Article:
The Effects of Broader Scope of Practice Laws for Certified Nurse Midwives
*Names in bold indicate Presenter
As a result of population growth, aging of the population, and implementation of the Affordable Care Act (ACA), it is estimated that there will be a shortfall of 35,000-52,000 adult primary care physicians by 2025. One solution to the anticipated shortage is expanding scope of practice (SOP) for advanced practice nurses (APRNs), which may help by allowing APRNs to practice to the full extent of their training, and to diagnose and treat with only limited or no physician oversight. Critics contend that quality of care may suffer under a nurse’s direction, however, while proponents argue that APRNs improve efficiency of the system by providing care that is similar in quality to that of physicians while reducing costs substantially.
We evaluate the effects of expanded SOP laws on health outcomes and related mechanisms for a specific group of APRNs—certified nurse midwives (CNMs). Shortages of obstetricians are a concern nationwide and especially in rural areas. CNMs have the potential to alleviate this shortage, however the extent to which CNMs may provide care is often limited or restricted by states’ SOP laws. We examine different aspects of SOP laws for certified nurse midwives and evaluate the effects of the laws on 1) prenatal care and pregnancy related health behaviors; 2) outcomes related to labor and delivery; 3) birth outcomes; 4) the labor market for CNMs; and 5) the substitution between physician and CNM services. We focus on SOP laws that pertain to physician oversight requirements and prescribing rules, and examine the effects of SOP laws in geographic areas with and without evidence of strained primary care provider capacity. We use the ‘natural experiment’ of states’ changes in laws affecting the SOP for certified nurse midwives over the 1994-2012 time period to estimate reduced form equations that link the laws directly to the health outcomes and to intermediary mechanisms. Our data come from a variety of sources with the pregnancy and birth related outcomes taken from the birth certificate records provided by the National Vital Statistics System.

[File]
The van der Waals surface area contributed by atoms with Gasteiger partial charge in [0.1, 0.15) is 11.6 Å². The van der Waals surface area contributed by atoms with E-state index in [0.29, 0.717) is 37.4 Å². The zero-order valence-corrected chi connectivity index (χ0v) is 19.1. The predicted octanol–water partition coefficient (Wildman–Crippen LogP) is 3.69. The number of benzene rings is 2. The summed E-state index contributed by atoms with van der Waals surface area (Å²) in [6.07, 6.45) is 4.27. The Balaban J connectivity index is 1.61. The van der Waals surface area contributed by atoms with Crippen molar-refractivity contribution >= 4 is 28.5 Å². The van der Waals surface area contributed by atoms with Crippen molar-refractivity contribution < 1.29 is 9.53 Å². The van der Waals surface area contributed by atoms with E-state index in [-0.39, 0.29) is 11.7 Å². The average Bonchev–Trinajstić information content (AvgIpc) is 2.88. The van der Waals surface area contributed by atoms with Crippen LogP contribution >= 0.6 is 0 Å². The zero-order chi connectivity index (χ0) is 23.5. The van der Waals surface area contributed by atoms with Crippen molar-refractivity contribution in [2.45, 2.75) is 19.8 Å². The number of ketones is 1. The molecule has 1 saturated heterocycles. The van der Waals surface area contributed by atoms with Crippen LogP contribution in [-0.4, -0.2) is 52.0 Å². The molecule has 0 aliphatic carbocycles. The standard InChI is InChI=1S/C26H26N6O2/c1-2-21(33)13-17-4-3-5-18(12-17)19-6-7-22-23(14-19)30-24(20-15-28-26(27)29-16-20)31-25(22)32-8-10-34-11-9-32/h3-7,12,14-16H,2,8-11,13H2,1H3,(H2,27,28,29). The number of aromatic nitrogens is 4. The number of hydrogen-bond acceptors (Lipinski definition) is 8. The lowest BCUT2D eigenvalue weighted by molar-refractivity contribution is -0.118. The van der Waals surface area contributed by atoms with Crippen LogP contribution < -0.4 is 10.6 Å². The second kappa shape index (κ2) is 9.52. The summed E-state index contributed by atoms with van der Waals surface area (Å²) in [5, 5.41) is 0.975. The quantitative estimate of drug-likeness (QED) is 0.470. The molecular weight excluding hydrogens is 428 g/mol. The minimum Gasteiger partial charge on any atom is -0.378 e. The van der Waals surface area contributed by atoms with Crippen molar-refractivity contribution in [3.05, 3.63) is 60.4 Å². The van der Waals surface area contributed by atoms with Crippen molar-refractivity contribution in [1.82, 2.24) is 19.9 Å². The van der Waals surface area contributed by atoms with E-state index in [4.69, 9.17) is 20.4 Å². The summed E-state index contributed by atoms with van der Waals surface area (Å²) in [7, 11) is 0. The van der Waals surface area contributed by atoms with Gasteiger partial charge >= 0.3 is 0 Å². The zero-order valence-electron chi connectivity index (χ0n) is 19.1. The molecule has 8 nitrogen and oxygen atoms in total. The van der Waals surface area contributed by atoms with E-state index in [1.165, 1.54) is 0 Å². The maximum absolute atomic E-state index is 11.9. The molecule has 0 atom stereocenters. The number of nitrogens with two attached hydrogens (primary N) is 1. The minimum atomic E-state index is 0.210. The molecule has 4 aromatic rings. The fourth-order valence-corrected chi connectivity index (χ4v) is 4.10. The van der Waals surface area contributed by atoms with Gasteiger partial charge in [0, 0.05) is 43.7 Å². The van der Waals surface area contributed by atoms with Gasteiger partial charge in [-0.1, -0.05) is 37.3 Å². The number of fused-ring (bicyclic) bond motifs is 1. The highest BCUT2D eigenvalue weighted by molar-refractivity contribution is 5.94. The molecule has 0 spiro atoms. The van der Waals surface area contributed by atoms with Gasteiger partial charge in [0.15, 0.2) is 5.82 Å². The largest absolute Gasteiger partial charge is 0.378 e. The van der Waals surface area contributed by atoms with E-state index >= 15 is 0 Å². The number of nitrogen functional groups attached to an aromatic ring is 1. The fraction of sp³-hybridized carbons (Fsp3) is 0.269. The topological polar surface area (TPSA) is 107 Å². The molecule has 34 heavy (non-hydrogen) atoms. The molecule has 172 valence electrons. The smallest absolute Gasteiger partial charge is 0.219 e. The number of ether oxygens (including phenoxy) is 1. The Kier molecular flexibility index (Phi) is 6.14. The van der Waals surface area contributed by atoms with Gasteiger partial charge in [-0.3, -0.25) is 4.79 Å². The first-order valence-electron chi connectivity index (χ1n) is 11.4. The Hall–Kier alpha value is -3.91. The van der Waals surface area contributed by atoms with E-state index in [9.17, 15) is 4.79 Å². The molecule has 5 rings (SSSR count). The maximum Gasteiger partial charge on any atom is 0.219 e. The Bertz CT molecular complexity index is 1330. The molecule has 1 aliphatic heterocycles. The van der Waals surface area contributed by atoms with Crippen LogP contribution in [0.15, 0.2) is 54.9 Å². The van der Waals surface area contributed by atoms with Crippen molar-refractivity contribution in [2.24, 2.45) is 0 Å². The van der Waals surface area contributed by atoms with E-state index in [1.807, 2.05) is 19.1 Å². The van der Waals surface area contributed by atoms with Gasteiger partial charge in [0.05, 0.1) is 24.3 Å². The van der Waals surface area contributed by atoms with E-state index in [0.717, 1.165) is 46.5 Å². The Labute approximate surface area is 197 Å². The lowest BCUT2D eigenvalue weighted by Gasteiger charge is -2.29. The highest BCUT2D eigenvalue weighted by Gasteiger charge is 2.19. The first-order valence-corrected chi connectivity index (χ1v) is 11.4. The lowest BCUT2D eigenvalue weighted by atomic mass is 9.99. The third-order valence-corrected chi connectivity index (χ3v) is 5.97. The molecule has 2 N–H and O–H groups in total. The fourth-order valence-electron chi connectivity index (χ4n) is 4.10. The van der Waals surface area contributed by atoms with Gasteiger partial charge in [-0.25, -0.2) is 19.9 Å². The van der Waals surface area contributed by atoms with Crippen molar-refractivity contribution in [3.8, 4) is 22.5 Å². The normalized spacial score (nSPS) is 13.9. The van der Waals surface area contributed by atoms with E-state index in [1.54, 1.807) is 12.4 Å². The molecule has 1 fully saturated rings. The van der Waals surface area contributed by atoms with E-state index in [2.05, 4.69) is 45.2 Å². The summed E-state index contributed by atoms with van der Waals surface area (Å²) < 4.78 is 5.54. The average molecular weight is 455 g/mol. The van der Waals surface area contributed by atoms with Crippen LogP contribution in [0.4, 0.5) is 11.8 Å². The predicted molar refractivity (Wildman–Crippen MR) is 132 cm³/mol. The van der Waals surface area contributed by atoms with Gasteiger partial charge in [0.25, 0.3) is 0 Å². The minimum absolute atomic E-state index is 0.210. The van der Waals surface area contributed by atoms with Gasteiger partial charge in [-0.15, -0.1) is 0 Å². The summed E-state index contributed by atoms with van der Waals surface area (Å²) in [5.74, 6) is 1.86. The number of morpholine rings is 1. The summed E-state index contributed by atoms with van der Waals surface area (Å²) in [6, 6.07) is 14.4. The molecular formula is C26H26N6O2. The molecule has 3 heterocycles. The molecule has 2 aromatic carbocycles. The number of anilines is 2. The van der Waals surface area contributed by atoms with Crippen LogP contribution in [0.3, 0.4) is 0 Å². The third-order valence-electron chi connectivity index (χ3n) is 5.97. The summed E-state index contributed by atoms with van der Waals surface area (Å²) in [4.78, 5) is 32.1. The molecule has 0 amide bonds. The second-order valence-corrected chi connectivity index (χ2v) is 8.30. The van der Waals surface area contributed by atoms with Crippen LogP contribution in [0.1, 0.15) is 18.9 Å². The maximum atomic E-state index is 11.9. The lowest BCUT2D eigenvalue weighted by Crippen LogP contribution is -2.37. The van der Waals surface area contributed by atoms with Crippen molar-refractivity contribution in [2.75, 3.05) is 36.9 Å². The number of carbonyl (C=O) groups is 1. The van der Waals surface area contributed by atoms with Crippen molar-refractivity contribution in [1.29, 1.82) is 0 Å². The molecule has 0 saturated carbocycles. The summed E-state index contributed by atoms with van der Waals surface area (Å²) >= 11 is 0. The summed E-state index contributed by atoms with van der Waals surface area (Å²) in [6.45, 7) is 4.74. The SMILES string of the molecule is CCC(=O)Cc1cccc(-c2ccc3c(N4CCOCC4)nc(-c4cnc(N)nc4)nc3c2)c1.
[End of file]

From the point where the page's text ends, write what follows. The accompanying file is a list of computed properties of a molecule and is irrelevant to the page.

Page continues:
The results show that states which allow CNMs to practice independently and to the full extent of their training have improved maternal and child outcomes including lower probabilities of C-sections and elective C-sections, a lower probability of smoking during pregnancy, and higher birth weights. There are also no noticeable differences among the different practice environments of early prenatal care receipt and gestation length. We also show evidence that broad laws increase the supply of CNMs, but do not appear to affect the substitution from MDs to CNMs. These results point to the conclusions that unrestrictive scope of practice laws for CNMs will not harm mothers nor children, and can provide substantial benefits in terms of health outcomes and potential health care costs.
- CNM SOP draft appam.pdf (263.0KB)